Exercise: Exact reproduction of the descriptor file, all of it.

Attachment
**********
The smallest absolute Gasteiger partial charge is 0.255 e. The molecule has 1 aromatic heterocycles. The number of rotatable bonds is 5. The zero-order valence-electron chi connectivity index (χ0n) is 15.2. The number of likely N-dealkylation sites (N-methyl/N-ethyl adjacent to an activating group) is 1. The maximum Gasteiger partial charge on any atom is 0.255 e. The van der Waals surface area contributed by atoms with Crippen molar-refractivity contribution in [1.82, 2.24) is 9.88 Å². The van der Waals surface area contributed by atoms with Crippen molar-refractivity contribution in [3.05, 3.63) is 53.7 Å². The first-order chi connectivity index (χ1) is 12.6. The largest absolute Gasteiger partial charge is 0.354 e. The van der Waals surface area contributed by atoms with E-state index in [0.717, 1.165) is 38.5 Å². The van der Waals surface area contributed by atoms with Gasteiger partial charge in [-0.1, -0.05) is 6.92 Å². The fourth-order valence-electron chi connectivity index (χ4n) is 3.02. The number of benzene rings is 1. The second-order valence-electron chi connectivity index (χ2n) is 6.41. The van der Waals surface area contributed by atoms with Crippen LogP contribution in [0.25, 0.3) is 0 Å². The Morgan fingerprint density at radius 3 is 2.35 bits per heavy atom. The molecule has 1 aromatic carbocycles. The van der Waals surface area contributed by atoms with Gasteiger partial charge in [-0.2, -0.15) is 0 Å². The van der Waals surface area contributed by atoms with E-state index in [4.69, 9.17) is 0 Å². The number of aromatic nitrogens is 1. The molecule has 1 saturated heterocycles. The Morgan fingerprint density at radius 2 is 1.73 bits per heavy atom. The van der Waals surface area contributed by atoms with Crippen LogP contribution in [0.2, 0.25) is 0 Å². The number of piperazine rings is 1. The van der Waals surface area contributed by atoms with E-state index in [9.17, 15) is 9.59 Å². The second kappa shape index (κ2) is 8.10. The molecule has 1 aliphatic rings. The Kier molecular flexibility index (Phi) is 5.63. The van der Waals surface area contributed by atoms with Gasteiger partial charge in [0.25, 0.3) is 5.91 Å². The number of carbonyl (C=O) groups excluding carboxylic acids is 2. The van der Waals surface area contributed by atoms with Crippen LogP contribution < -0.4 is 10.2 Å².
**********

The smallest absolute Gasteiger partial charge is 0.255 e. The molecule has 1 aromatic heterocycles. The number of rotatable bonds is 5. The zero-order valence-electron chi connectivity index (χ0n) is 15.2. The number of likely N-dealkylation sites (N-methyl/N-ethyl adjacent to an activating group) is 1. The maximum Gasteiger partial charge on any atom is 0.255 e. The van der Waals surface area contributed by atoms with Crippen molar-refractivity contribution in [1.82, 2.24) is 9.88 Å². The van der Waals surface area contributed by atoms with Crippen molar-refractivity contribution in [3.05, 3.63) is 53.7 Å². The first-order chi connectivity index (χ1) is 12.6. The largest absolute Gasteiger partial charge is 0.354 e. The van der Waals surface area contributed by atoms with E-state index in [0.717, 1.165) is 38.5 Å². The van der Waals surface area contributed by atoms with Gasteiger partial charge in [-0.1, -0.05) is 6.92 Å². The fourth-order valence-electron chi connectivity index (χ4n) is 3.02. The number of benzene rings is 1. The second-order valence-electron chi connectivity index (χ2n) is 6.41. The van der Waals surface area contributed by atoms with Crippen LogP contribution in [0.25, 0.3) is 0 Å². The Morgan fingerprint density at radius 3 is 2.35 bits per heavy atom. The molecule has 1 aromatic carbocycles. The van der Waals surface area contributed by atoms with Gasteiger partial charge in [-0.2, -0.15) is 0 Å². The van der Waals surface area contributed by atoms with E-state index in [4.69, 9.17) is 0 Å². The number of aromatic nitrogens is 1. The molecule has 1 saturated heterocycles. The Morgan fingerprint density at radius 2 is 1.73 bits per heavy atom. The van der Waals surface area contributed by atoms with Crippen LogP contribution in [0.2, 0.25) is 0 Å². The number of piperazine rings is 1. The van der Waals surface area contributed by atoms with E-state index in [9.17, 15) is 9.59 Å². The second kappa shape index (κ2) is 8.10. The molecule has 1 aliphatic rings. The Kier molecular flexibility index (Phi) is 5.63. The van der Waals surface area contributed by atoms with Gasteiger partial charge in [0.25, 0.3) is 5.91 Å². The number of carbonyl (C=O) groups excluding carboxylic acids is 2. The van der Waals surface area contributed by atoms with Crippen LogP contribution < -0.4 is 10.2 Å².